Mr. Ho points out -- and we must agree -- that not all or even most of those Canada-bound Chinese of the mid 90s established restaurants.  However, it is that educated echelon of any given culture which most demands -- and appreciates -- excellence in their ethnic dining establishments.  In other worlds, an an entrepreneur class craves the best of their cuisine, even if they can't boil water.  Show me a San Francisco dim sum joint packed with Chinese businessmen -- say The Four Seas -- and I guarantee you the food will be excellent.  (The culinary antithesis, of course, explains why you so rarely see educated Mexican professionals wolfing down Triple Stack Nachos and a Chalupa at the local Taco Bell.)

If I was an immigrant looking to move my family to North America today, as much as I love Canada, it wouldn't be even close.  Knowing what I know and living what I've lived, if I had the funds and qualified as an EB-5 investor, I'd find a way to get my family into the U.S. Unlike the Hong Kong businessmen who in the mid 90s flocked to Australia and Canada, pooh-poohing the logistics and relative complexities of a U.S. Intracompany "L-1A-to-EB-1" maneuver, today's foreign investors can get the best bang for their buck, I believe, by securing permanent residency in the United States of America via one of the solid EB-5 Regional Centers created just for them.

The momentum, of course, speaks for itself.  I am a man on an EB-5 mission and, one day soon, I will be able to find that Perfect Steamed Pork Bun... somewhere right here in Dade County.

Merry Christmas to everyone!  Jose



Friday, December 18, 2009

New USCIS EB-5 Memo Replaces 2005 Guidance


Folks, our intrepid Amy Link forwarded this "hot off the press" new USCIS memo which replaces the 2005 guidance we've been relying up for EB-5 issues these past few years.  I haven't read it and won't till next week but I will update you when I do.  Don't even THINK about ruining your weekend with this stuff, it's holiday time!


Download Dec 11 EB-5 Memo


P.S. Remember last year and the whole new I-9 and other regs which were released right around this time?  Couldn't this wait? What is up with the USG "Scrooging" us over yet again...?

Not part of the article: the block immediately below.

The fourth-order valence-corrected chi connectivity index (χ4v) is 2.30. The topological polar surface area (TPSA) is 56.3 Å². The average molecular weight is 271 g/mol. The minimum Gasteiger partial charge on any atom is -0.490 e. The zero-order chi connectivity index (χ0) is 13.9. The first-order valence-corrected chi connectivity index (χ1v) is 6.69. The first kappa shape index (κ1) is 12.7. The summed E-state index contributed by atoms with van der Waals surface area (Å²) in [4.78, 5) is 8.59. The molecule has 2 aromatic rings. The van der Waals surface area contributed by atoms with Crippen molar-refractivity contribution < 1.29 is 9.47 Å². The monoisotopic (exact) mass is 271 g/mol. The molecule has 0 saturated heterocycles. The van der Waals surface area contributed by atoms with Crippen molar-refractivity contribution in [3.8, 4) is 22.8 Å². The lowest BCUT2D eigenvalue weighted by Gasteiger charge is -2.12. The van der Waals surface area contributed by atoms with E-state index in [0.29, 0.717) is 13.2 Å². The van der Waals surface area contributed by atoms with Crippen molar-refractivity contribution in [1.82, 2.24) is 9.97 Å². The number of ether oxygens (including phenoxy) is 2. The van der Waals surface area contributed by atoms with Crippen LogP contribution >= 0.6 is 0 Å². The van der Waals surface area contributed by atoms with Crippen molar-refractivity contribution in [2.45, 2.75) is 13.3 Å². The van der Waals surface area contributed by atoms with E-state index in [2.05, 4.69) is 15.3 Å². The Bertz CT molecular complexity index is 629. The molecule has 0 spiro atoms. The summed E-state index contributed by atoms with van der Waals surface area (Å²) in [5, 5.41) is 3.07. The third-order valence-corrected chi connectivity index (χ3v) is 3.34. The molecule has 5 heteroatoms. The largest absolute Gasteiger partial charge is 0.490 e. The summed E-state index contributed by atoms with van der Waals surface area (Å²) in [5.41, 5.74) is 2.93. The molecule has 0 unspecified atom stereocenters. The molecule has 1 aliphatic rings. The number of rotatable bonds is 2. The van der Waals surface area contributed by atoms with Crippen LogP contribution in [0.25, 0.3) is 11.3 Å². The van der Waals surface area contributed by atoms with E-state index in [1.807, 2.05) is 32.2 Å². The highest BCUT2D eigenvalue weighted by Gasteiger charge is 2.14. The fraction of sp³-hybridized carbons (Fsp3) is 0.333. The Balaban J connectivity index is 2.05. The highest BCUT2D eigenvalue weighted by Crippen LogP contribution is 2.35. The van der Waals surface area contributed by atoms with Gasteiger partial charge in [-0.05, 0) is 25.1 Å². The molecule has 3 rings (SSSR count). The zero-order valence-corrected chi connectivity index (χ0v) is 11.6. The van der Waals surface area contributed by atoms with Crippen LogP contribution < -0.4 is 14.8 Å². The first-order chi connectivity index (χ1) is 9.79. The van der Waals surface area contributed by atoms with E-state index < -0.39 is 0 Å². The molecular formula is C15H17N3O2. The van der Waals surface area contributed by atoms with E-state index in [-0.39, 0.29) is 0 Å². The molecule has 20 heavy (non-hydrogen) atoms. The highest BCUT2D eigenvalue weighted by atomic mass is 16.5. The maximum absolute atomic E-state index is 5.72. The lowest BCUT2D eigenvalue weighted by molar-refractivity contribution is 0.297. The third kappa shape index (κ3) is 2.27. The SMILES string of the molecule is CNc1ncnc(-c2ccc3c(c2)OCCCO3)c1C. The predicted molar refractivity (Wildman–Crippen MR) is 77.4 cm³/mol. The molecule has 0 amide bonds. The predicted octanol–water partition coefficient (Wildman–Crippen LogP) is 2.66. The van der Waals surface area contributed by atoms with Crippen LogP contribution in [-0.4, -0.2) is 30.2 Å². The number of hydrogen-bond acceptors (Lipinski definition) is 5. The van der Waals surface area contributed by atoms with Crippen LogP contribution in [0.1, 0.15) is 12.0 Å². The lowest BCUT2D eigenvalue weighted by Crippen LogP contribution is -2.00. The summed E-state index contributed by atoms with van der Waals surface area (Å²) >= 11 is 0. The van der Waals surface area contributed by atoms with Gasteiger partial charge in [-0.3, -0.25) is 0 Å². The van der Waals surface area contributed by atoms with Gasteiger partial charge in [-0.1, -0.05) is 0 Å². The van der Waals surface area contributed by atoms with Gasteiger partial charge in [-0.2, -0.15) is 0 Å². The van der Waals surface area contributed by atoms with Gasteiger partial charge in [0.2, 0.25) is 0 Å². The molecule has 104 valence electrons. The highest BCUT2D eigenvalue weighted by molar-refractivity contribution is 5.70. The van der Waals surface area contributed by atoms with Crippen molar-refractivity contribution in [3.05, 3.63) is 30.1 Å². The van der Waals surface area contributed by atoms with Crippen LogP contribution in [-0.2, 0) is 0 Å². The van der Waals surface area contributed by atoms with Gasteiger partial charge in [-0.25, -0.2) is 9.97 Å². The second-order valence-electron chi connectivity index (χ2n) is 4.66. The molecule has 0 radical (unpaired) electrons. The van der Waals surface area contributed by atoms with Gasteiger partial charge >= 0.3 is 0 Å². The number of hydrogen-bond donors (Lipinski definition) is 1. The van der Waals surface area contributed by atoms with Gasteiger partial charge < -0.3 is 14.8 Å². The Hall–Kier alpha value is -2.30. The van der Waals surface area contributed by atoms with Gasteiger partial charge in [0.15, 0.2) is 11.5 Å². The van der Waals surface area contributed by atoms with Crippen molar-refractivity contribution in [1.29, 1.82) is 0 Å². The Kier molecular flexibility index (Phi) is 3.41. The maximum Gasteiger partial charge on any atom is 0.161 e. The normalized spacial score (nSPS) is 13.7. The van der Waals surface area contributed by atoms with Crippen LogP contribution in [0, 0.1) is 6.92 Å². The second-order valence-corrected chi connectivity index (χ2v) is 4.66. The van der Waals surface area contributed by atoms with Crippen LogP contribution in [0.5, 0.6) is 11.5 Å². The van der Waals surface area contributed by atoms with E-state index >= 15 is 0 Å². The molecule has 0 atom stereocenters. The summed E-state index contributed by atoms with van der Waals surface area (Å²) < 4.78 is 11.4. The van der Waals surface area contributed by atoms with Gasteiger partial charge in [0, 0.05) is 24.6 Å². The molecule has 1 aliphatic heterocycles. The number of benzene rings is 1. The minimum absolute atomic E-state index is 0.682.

Wednesday, December 2, 2009

Staying Ahead of the Immigration "Aircraft"

When
I first learned to fly airplanes many years ago, an expression which I first found
to sound rather unusual would soon come to be a maxim inculcated into all future
training:

"Stay Ahead of the
Aircraft."  

Put
simply, "staying ahead of the aircraft" simply means the process of continual awareness of what lies ahead, not just in the next mile or minute but as far ahead as you can reasonably anticipate.  Another phrase was that one should "keep one's head
outside of the cockpit" (figuratively, unless you want to eat goosefeathers) to ensure that you could anticipate
anything which would affect your flight pattern and focus...anything Mother Nature, technology, or bumbling pilots could throw your way.

Early in my initial training, I learned about this first hand on the morning of what would be my first solo flight.  It was a beautiful day in Punta Gorda, Florida, and Greg, one of the coolest flight instructors on earth was in the right seat.   We were doing "touch and goes" -- a continuous looping pattern of landing, rolling, and taking off again, which is one of the key forms of initial aviation practice.  By this time I was flying the little Cessna 152 all by myself, and Greg was teaching me all kind of cool tricks, such as how to use the doors to turn the plane left and right in the event of a rudder failure...really cool stuff.